Roque La Bonanza

Roque la Bonanza, Las Playas, El Hierro

This unusual rock is called Roque La Bonanza. It’s on the road from the port to the Parador (Paradors are posh, state-run hotels, and very nice too). We promptly christened it the teddy-bear rock, because to us it looks like a teddy bear pushing something along.

The rock is just on the Parador side of the long tunnel.

El Hierro Goes Green

One of the big windmills, Valverde

One of the big windmills

El Hierro is now the first island in the world to be self-sufficient in electricity from renewable sources. There are be six modern windmills on the ridge where the wind generally tries to blow your hair off, and most of the time, they’ll provide the electricity direct to the island’s power grid.

It’s not too hard to see the catch. “Generally” isn’t enough. Nobody wants to wait for a windy day to switch the kettle on. They want their cup of tea now.

So when the windmills generate more electricity than the demand, the excess will be used to pump water uphill to a reservoir in a natural volcanic crater. Then when the windmills can’t keep up with the demand, the water will be released to run downhill through turbines into another lake near the port of Estaca to generate the extra energy. This should smooth out the bumps nicely.

Up until now, most of the island’s electricity came from a diesel-fired power station. That will be on standby for the first year, while they make sure that everything really does work reliably, and then moth-balled. After that, the whole island will run on clean energy.

Of course it helps that the population is only about 10,500, and the winters are fairly mild. But ti’s still impressive.

More details (in English) at

The top reservoir under construction above Valverde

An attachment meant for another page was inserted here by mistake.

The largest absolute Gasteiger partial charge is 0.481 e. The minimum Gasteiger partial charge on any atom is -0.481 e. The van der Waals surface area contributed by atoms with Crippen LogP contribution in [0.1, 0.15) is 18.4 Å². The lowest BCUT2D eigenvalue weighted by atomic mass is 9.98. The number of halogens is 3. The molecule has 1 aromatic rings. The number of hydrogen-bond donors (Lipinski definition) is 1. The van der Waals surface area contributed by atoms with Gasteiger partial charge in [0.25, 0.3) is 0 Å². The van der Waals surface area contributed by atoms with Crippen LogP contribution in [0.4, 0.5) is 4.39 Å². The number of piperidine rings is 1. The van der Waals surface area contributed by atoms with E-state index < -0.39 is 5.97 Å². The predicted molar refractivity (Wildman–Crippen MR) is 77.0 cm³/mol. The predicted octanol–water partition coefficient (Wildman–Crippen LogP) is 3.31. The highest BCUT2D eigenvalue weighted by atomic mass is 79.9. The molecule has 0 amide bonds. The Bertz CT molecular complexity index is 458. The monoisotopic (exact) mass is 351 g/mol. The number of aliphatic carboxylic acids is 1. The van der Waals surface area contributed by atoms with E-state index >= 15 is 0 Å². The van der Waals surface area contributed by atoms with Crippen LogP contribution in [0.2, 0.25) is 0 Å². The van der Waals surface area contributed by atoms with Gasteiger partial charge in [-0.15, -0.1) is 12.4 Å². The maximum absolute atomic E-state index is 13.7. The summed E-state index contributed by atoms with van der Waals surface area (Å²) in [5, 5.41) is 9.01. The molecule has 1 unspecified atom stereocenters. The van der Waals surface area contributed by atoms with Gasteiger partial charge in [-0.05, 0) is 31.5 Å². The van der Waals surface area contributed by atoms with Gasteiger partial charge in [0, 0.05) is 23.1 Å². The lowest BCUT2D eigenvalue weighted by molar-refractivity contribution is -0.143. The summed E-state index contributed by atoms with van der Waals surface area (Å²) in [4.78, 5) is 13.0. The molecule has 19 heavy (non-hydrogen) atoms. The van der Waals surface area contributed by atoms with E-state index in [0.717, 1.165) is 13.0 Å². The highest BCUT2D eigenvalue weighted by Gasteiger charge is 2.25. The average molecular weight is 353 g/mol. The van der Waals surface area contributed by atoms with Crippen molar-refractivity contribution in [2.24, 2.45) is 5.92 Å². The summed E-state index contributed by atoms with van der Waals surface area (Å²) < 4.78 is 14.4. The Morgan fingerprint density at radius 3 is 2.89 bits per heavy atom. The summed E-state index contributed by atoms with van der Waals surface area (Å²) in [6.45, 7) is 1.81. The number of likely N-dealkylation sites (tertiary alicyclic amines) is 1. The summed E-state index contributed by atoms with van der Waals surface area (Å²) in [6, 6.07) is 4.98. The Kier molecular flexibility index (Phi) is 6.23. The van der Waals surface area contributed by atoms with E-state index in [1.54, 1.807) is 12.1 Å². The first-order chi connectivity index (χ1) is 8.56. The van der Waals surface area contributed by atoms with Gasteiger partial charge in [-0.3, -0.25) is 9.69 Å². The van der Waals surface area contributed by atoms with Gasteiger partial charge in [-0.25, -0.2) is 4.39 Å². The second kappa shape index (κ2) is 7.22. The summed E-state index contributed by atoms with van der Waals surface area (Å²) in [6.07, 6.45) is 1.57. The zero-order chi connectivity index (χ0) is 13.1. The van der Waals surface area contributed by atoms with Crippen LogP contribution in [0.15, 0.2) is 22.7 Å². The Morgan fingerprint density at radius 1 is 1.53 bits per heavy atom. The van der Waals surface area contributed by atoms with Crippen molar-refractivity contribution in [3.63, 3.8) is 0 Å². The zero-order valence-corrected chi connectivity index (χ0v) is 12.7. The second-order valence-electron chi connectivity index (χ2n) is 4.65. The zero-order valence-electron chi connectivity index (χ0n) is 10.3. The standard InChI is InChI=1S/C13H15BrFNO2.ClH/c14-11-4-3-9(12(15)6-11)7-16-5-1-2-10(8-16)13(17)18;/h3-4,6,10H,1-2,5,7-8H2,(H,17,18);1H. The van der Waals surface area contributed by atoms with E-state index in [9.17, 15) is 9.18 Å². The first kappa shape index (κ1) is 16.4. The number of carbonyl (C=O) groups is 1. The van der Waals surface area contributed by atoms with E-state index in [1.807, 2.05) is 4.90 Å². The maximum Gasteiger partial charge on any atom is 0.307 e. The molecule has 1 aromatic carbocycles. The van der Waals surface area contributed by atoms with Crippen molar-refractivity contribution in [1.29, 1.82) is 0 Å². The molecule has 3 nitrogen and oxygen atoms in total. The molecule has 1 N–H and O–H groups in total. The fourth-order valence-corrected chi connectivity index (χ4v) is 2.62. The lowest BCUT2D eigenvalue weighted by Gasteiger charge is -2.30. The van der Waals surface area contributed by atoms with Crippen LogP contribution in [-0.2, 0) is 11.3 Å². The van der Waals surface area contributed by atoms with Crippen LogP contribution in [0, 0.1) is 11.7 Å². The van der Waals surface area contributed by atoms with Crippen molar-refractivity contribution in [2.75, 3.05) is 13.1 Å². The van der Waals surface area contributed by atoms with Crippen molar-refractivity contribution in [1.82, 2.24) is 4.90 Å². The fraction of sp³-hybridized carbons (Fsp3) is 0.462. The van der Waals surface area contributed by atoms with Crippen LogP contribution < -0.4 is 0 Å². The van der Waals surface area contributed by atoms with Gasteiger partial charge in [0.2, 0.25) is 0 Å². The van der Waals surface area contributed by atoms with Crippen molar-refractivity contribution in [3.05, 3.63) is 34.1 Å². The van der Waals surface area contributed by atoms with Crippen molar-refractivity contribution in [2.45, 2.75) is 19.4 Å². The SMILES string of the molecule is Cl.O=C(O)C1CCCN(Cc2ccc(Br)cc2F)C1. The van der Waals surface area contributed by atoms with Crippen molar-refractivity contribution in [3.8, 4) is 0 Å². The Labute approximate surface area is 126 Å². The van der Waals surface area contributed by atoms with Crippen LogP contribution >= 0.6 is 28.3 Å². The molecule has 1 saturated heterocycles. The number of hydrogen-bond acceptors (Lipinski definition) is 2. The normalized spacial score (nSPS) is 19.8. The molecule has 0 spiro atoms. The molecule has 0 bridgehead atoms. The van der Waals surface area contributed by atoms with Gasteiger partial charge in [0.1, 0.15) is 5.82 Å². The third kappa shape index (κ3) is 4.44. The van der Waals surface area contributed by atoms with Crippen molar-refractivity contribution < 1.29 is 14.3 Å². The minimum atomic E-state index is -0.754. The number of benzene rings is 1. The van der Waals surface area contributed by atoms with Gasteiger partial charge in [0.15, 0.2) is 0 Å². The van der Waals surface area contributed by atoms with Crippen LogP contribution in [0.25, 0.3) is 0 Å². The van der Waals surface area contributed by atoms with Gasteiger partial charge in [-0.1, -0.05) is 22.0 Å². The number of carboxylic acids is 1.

The top reservoir under construction above Valverde


Pineapples growing at La Maceta, El Hierro

They certainly aren’t a crop I associated with the Canary Islands, but El Hierro exports pineapples.

Most of the fields are in El Golfo, at low altitudes. This is the warmest and sunniest part of the island, but originally the ground was very stony. Most of the soil was brought in from the woods on the central ridge, and irrigation added.

The spectacular cliff in the background is the Tibataje nature reserve.

Homage to the Bajada

The 'Homage to the Bajada' statue, Valverde, El Hierro, Canary Islands.The “Homage to the Bajada” statue.

I love this statue.

It stands about a kilometre outside Valverde, on the road down to the port and airport, which means most people are going to see it fairly soon after they arrive on the island. As the name suggests, it celebrates the Bajada, the big once-every-five-years fiesta where they take the statue of the island’s patron saint to the capital for a month.

The back of the 'Homage to the Bajada' statue, Valverde, El Hierro, Canary Islands.The back of the statue

I wrote a post about this while it was being built, and I was fascinated to see the finished statue. It meant so much more, now that I’ve seen the bajada dancers.

The biggest archway in the Canaries, 'Homage to the Bajada' statue, Valverde, El Hierro, Canary Islands..The biggest archway in the Canaries.

The artist, Rubén Armiche, clearly has a good idea of what appeals to kids aged from 4 to 94. This archway is only one of the ways into the statue. He calls it the biggest archway in the Canary Islands, because on a clear day it frames Mt. Teide. (Shame about the haze when I took the photo.)

Holes for peeking through in the 'Homage to the Bajada' statue, Valverde, El Hierro, Canary Islands.Holes for peeking through.

There are actually two archways, side by side; one is adult size and the other kid-sized. Better yet, there are peek-holes between the two.

The scaffolding for the huge statue is made from things like old washing machines, which saves them going into landfill. And as you can see, some of the details on the outside are recycled too.

Detail of the 'Homage to the Bajada' statue, Valverde, El Hierro, Canary Islands.Detail of the statue. Yes, they’re bottle tops!

5.1 magnitude earthquake

Did the earth move for you?

Seismograph trace

Today’s seismograph from Valverde

We had an earthquake at 5:45 pm. The whole family felt it, which is unusual. (Normally I say, “What was that?” and the rest of the family reply, “What was what?” and nobody believes me until the evening news mentions it.) But this time was different. Most people on La Palma seem to have felt it, and my husband thinks it was bigger than any of the ones he remembers from the eruption of Teneguía.

Avcan, (Actualidad Volcánica de Canarias /Canarian Volcanic News) say it was magnitude 5.3 in El Hierro, the epicentre was west of the island, and it was just 12 km deep.